The advantage of using a superfamily is that the designer has taken care of the smaller details of the font by adapting it for larger and smaller scales. So if you need to use one style as a headline and one for the copy, you’ll be sure the characters will be readable at both sizes. Superfamilies have endless options that allow you to mix them up. These qualities are great if you are looking for website font combinations, or if you are designing a resume layout.
2. Keep It Minimal
Not many people like to set boundaries, but when it comes to pairing fonts, it is always a good thing. Try not to spend too much time combining multiple styles of fonts. Try to stick to two or three fonts maximum—it’ll save you time, and readers won’t skip reading the content.
Fonts have personalities and may compete for attention on a page. If you choose a superfamily and stick just a few options, that also counts! Try combining a serif with a sans serif or a script with a sans serif; that’ll give you the right amount of variety to keep your design exciting.
Below, I paired Tharon Brush Style with Berlin. Tharon is an energetic, handwritten font that is perfect for a logo or for the headline on an editorial piece. The font is bold and strong, so it needs something modern and basic to balance it. That’s where Berlin comes in—this sans serif font is geometric and structured, and stylistically it is the opposite of the handwritten font. Berlin is minimalist and clean, perfect to pair with a font that evokes movement.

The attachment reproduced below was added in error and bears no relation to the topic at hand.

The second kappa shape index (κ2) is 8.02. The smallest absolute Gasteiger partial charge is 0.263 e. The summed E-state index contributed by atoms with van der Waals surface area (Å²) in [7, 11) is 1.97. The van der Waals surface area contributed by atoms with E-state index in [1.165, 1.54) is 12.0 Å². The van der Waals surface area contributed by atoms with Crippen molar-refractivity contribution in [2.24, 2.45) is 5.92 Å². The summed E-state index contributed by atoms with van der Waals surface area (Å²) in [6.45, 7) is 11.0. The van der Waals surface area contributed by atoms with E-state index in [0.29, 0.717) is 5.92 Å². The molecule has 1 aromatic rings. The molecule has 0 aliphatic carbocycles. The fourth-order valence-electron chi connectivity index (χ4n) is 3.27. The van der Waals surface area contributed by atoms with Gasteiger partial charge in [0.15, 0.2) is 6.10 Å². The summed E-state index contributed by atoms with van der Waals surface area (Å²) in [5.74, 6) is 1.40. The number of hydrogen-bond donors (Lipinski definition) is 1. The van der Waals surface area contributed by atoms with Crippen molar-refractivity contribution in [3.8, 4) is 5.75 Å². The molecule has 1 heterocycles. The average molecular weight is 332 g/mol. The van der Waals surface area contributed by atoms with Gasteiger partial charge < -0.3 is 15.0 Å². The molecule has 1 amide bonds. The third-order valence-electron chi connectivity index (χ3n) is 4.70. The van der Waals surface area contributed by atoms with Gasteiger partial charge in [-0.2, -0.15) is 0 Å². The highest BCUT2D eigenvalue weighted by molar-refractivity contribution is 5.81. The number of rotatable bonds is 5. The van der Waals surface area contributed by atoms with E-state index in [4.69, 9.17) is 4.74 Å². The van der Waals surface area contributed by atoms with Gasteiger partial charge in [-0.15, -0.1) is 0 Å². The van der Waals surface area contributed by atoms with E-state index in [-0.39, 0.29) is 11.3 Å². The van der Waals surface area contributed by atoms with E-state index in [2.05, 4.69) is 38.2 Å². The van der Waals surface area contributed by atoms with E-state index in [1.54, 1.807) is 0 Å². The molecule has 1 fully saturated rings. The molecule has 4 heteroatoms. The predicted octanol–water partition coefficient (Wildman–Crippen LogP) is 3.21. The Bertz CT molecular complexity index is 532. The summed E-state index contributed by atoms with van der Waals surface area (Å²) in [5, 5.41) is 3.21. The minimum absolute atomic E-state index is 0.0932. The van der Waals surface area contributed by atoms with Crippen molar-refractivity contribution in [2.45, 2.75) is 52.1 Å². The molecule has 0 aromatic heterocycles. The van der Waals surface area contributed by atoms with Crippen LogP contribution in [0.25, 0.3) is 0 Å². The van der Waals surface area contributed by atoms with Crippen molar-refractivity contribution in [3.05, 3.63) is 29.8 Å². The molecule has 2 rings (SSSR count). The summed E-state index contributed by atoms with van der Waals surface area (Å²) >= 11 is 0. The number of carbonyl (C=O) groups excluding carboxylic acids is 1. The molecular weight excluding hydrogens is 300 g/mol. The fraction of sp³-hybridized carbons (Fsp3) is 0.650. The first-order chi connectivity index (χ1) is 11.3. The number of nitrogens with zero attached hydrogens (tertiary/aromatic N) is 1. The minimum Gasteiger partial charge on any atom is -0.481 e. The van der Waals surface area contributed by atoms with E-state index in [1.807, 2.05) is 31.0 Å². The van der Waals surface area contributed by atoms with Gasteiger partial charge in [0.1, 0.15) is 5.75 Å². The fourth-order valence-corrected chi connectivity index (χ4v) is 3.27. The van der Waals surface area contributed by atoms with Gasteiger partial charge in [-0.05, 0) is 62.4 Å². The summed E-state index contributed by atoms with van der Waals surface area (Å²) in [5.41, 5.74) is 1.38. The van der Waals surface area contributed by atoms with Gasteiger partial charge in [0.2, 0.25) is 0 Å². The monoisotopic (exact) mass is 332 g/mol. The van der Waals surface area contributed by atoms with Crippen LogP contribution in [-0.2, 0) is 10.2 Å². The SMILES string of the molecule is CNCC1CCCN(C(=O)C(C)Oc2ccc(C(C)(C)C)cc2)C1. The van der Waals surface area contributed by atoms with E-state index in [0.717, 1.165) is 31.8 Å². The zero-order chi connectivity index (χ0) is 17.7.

3. Choose Contrasting Fonts
Deciding on a couple of fonts for your layout is a serious business. You want the fonts to contrast and complement each other. Anatomically speaking, if there isn’t much difference between the fonts, it can come across as a mistake. It is common and some might even say a rule of thumb to use a sans serif and a serif font because these are different enough to put together on a layout.
Some designers might even venture to use two fonts of the same classification. For instance, if you choose to use two sans serif fonts, make sure they evoke similar moods but are completely different from each other.